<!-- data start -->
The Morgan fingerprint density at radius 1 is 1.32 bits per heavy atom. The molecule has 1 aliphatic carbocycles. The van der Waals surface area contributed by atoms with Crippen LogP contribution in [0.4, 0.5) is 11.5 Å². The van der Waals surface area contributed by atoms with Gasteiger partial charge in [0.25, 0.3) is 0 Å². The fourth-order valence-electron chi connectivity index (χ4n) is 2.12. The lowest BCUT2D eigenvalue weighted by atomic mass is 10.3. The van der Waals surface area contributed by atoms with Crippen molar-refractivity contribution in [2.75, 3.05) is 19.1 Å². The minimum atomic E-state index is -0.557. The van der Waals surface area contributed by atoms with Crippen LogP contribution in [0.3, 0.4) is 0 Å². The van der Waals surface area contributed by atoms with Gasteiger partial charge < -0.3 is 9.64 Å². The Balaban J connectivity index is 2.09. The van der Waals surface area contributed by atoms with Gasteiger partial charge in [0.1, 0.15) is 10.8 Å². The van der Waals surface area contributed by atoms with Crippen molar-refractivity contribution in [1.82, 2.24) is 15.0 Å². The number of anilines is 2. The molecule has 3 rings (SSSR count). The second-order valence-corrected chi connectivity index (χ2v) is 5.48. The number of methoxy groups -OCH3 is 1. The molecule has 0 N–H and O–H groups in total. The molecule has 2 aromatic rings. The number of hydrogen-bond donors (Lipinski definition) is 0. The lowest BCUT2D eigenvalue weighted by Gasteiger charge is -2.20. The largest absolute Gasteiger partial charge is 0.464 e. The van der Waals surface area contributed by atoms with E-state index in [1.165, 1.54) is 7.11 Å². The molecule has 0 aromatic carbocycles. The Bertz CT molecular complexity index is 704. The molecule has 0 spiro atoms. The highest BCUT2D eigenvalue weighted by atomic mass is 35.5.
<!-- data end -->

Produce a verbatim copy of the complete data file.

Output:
The Morgan fingerprint density at radius 1 is 1.32 bits per heavy atom. The molecule has 1 aliphatic carbocycles. The van der Waals surface area contributed by atoms with Crippen LogP contribution in [0.4, 0.5) is 11.5 Å². The van der Waals surface area contributed by atoms with Gasteiger partial charge in [0.25, 0.3) is 0 Å². The fourth-order valence-electron chi connectivity index (χ4n) is 2.12. The lowest BCUT2D eigenvalue weighted by atomic mass is 10.3. The van der Waals surface area contributed by atoms with Crippen molar-refractivity contribution in [2.75, 3.05) is 19.1 Å². The minimum atomic E-state index is -0.557. The van der Waals surface area contributed by atoms with Crippen LogP contribution in [0.3, 0.4) is 0 Å². The van der Waals surface area contributed by atoms with Gasteiger partial charge < -0.3 is 9.64 Å². The Balaban J connectivity index is 2.09. The van der Waals surface area contributed by atoms with Gasteiger partial charge in [0.1, 0.15) is 10.8 Å². The van der Waals surface area contributed by atoms with Crippen molar-refractivity contribution in [1.82, 2.24) is 15.0 Å². The number of anilines is 2. The molecule has 3 rings (SSSR count). The second-order valence-corrected chi connectivity index (χ2v) is 5.48. The number of methoxy groups -OCH3 is 1. The molecule has 0 N–H and O–H groups in total. The molecule has 2 aromatic rings. The number of hydrogen-bond donors (Lipinski definition) is 0. The lowest BCUT2D eigenvalue weighted by Gasteiger charge is -2.20. The largest absolute Gasteiger partial charge is 0.464 e. The van der Waals surface area contributed by atoms with E-state index in [1.165, 1.54) is 7.11 Å². The molecule has 0 aromatic carbocycles. The Bertz CT molecular complexity index is 704. The molecule has 0 spiro atoms. The highest BCUT2D eigenvalue weighted by atomic mass is 35.5.